Another form of accelerated oxidation that had been used in the early 1800s was to raise the temperature of the steel to around six hundred degrees where an oxidation process takes place and the steel turns dark blue in color.  This process was known as Fire Bluing and was not only very difficult on large surfaces, but the penetration of protection was very shallow and easily worn off the steel.  It is often used today to quickly and easily blue small parts like screw heads.

   The oxidation process was an excellent way to provide a rust barrier on guns, but it left us with a brown color on the gun.  Another good finishing process would be to change the ferrous iron oxide to ferro-ferric oxide, which is black in color.  This is done by exposing the ferrous iron oxide to very hot water.

   Modern gun companies began looking for a way to quickly produce the popular dark finish on their guns in an assembly line fashion, so the hot caustic blue method was developed. This process uses high temperatures and very dangerous caustic materials to quickly blue the gun.  This process is way beyond the scope of most hobby gunsmiths and is best left to the professional refinishing shop. 

   A process that is within the reach of the advanced hobby gunsmith is to use a process known as black chrome.  I have never seen the process used on firearms, but I am entertaining the notion of trying this process at home.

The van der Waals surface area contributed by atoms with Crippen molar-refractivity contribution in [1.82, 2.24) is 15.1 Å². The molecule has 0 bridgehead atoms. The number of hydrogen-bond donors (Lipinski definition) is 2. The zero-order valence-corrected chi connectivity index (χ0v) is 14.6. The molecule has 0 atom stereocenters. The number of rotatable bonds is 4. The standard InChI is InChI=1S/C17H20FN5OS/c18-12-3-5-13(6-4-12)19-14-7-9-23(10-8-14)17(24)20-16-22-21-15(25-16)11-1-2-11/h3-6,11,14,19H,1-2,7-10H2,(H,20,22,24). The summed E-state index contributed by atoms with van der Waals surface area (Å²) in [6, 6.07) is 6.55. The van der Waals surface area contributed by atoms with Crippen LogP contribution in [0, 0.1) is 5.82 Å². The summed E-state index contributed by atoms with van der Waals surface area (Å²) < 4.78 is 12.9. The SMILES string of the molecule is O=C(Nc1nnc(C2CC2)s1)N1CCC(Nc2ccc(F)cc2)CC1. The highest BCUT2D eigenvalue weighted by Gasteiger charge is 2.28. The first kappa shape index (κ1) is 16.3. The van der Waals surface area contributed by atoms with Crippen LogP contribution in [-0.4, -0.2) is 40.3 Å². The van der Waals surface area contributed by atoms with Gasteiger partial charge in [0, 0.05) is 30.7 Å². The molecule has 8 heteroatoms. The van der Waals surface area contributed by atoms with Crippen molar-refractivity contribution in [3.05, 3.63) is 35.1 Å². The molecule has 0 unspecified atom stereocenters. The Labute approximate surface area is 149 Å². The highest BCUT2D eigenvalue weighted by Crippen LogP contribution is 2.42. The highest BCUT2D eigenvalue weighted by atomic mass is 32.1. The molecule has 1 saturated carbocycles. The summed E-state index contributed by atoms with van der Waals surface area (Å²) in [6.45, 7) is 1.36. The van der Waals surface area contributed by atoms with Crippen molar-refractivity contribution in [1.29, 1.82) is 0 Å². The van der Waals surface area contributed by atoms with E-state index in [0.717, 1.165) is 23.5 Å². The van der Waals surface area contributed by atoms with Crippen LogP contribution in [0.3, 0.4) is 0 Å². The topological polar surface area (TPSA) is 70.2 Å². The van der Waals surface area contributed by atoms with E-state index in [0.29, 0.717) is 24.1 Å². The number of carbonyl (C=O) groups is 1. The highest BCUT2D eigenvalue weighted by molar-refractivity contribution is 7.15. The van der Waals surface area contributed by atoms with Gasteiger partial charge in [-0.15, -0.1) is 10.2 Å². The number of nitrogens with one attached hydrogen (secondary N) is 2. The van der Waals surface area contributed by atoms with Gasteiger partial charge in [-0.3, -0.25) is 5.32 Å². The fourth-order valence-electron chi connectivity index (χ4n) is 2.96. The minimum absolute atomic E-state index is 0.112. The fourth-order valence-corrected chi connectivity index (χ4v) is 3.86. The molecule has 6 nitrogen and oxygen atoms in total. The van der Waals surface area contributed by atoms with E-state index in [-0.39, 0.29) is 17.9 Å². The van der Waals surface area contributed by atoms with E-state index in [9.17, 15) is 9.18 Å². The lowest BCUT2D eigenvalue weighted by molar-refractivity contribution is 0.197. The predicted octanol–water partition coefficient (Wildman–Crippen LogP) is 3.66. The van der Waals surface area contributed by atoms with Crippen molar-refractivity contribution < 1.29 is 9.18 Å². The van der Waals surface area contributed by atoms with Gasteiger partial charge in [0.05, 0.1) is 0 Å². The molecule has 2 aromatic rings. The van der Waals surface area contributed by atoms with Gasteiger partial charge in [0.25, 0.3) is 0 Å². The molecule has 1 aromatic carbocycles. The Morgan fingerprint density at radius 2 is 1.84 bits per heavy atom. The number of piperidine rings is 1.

Most of the materials needed to do a fine job of rust bluing at home are inexpensive and most can already be found in the shop or kitchen.  You will probably have to buy the bluing solution from Brownells, but the remaining materials are:

  • Sandpaper

  • Mineral spirits

  • Rubber gloves

  • Tweezers or clothes pin

  • Distilled water

  • A pot for boiling water

  • Old newspapers

  • genuine cotton balls or strips of cotton fabric

  • acetone

  • wire for hanging parts

  • wood dowels

  • 0000 steel wool


If you are planning to do a brown finish instead of blue, you will not need the distilled water or pot.

     A decision must be made before we begin.  I have successfully used two different browning solutions and like both of them, but there are different requirements for each.  The Laurel Mountain Forge Barrel Brown and Degreaser does not require the acetone or rubber gloves to prevent oil contamination, but must be used in a reasonably controlled temperature and humidity environment.

   The other solution I have successfully used is the Pilkington Classic American Rust Bluing Solution.  This product is much more expensive and requires caution in not letting grease or oil on the steel, but does not require the humidity controlled cabinet.